Hyundai E&C jumps into SMR market in cooperation with U.S. reactor maker Holtec

By Lim Chang-won Posted : November 24, 2021, 15:34 Updated : November 24, 2021, 15:34

[Courtesy of Hyundai E&C]

SEOUL -- Hyundai E&C, a major builder in South Korea, jumped into the small modular reactor market in cooperation with Holtec International, a U.S. company specializing in the design and manufacture of parts for nuclear reactors.  

 Under a teaming agreement, Hyundai E&C and Holtec would jointly develop a commercialization model, promote joint projects and participate in marketing and bidding together. Small modular reactors (SMRs) allow for less on-site construction, increased containment efficiency, and enhanced safety.
Hyundai E&C, affiliated with South Korea's Hyundai auto group, said it would solidify its position as a key player in SMR. Holtec's SMR-160 is a pressurized water reactor with a capacity of 160-megawatt electrical (MWe) that does not rely on any pumps or motors to remove heat from the nuclear fuel.

"Through this contract, we have laid the groundwork to move away from orders and construction-oriented businesses to a pre-construction solution partner such as the development of new technologies, global sales, purchase, and construction," Hyundai E&C CEO Yoon Young-joon said in a statement on November 24.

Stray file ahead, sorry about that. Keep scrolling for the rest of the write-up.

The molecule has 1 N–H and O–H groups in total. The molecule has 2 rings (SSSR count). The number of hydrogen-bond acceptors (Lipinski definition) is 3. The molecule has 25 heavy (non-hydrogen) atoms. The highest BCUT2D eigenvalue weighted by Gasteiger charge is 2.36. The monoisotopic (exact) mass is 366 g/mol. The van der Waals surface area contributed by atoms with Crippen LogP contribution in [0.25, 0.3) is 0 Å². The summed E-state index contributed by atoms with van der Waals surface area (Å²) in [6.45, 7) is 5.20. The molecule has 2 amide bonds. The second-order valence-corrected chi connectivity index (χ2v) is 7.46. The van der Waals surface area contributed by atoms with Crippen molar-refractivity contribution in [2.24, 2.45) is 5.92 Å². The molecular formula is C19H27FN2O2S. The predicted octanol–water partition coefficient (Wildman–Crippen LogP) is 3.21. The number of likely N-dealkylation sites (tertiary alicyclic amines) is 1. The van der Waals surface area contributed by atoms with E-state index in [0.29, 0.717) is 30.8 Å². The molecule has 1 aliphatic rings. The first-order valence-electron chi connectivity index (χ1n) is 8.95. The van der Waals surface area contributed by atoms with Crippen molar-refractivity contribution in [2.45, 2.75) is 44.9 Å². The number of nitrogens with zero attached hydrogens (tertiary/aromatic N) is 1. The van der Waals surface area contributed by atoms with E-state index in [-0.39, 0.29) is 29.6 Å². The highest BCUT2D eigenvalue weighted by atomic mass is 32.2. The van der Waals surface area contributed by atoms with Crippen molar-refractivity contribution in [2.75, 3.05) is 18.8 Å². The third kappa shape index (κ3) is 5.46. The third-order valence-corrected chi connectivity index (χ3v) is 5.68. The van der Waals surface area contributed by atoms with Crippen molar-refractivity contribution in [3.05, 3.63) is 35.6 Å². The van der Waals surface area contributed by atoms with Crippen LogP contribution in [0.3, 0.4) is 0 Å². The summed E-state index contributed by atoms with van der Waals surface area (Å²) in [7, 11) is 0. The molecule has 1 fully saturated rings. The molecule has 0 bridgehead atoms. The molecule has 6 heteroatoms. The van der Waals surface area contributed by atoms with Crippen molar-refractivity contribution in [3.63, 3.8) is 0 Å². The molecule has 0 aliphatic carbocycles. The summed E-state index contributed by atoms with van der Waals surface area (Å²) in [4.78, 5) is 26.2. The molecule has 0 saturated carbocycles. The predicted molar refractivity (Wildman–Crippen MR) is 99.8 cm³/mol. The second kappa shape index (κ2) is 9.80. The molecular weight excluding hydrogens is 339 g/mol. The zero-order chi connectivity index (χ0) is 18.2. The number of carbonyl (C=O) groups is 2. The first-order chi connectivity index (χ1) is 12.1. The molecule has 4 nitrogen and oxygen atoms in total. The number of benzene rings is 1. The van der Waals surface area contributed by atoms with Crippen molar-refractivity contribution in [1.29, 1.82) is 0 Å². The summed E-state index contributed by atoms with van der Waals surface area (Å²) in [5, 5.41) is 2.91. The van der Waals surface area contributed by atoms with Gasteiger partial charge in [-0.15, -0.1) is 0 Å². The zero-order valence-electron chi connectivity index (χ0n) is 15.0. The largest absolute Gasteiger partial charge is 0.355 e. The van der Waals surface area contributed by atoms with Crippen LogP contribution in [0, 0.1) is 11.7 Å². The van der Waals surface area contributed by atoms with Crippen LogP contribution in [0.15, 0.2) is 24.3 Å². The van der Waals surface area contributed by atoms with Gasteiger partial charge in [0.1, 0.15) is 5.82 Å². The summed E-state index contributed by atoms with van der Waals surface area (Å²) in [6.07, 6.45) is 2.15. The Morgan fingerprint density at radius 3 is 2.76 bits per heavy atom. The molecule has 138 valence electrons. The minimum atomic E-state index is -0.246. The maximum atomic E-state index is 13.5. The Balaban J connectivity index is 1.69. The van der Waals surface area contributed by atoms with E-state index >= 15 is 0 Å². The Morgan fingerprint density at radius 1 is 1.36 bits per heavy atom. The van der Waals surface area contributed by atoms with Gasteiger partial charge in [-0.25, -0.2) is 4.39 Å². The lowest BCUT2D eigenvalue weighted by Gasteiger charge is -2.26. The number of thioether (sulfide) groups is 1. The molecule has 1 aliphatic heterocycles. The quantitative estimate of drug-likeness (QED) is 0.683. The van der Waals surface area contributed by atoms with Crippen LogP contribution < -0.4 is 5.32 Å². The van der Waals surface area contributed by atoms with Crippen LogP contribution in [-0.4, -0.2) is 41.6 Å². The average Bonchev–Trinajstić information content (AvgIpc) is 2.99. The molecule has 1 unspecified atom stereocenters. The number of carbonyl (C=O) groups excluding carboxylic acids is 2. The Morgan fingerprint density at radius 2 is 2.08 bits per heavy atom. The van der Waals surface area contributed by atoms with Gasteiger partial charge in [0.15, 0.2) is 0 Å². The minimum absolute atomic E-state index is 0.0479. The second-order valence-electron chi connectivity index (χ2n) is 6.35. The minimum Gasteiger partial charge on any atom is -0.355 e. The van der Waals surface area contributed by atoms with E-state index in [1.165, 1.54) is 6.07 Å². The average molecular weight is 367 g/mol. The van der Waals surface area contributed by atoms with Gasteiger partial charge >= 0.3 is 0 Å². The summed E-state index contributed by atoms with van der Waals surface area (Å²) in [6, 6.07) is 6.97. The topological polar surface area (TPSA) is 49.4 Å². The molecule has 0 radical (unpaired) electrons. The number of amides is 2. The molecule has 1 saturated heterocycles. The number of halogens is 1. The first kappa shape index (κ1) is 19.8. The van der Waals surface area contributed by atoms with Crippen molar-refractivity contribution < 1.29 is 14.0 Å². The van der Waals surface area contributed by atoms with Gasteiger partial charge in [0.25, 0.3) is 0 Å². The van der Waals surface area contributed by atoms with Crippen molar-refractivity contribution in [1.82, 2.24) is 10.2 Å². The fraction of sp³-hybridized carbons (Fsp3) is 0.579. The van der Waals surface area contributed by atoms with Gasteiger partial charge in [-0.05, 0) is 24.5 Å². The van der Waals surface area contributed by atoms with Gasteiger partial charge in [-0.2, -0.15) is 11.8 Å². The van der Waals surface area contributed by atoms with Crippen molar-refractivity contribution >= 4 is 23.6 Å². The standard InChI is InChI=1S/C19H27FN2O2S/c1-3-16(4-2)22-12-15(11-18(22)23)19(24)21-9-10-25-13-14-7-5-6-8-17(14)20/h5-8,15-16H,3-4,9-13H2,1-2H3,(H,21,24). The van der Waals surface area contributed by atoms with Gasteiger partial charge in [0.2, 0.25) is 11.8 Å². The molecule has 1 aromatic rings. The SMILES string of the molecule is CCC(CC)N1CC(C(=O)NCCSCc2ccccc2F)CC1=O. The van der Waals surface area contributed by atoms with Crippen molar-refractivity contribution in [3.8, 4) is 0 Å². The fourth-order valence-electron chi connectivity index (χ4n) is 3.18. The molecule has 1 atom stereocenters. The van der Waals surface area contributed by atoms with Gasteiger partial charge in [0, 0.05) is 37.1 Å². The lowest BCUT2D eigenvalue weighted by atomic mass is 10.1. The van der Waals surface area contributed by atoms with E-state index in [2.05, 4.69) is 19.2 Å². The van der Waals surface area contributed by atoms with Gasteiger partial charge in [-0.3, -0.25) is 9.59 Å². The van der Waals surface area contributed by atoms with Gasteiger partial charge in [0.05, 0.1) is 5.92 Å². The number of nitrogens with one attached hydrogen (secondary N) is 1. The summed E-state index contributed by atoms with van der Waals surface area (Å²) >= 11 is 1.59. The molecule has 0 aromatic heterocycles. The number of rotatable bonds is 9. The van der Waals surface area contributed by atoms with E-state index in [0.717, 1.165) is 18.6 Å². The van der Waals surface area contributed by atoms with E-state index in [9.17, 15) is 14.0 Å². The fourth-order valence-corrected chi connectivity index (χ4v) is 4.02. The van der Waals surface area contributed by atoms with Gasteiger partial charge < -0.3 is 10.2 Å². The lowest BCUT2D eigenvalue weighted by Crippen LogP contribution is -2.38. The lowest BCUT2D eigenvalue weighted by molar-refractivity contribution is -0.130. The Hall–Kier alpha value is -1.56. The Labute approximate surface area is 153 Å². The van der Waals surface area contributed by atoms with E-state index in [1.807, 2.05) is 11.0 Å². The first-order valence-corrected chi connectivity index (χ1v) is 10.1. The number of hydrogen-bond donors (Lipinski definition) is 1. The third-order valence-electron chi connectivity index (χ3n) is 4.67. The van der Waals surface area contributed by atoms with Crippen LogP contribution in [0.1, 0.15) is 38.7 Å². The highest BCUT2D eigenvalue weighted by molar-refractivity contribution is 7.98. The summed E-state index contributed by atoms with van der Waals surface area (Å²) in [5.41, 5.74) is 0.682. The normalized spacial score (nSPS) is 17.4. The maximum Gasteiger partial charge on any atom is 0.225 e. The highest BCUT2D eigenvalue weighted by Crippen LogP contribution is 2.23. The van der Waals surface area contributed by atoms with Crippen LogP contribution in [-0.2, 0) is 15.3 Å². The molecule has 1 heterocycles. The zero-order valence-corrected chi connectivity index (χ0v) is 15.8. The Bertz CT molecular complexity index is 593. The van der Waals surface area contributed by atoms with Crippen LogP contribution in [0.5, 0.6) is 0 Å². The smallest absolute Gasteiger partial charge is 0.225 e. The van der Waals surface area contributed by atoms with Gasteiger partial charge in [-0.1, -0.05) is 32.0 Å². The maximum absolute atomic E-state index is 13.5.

Yoon said his company would be reborn as a total solution creator that encompasses all areas from investment and development to operation by focusing all our efforts on promoting new businesses such as automation and smart cities.

Holtec's SMR-160 verified its safety through potential virtual risk simulation, Hyundai E&C said, adding the reactor can be installed on small sites and linked to existing small modular nuclear power plants. SMR-160 is seeking approval from the Nuclear Regulatory Commission, a U.S. government agency.

 South Korea has adopted a new energy policy to accelerate the development of advanced SMRs. South Korean scientists are trying to design concepts for a micro modular reactor (MMR) that could be used for about 40 years without changing fuel. 

The state-run Korea Atomic Energy Research Institute (KAERI) has partnered with Samsung Heavy Industries to develop a small carbon-free fission reactor based on molten salt that would be used for ships and floating nuclear power plants. Molten salt reactors (MSRs) can reduce expensive containment structures, eliminate hydrogen as a source of explosion risks, and do not produce radioactive fission gases.
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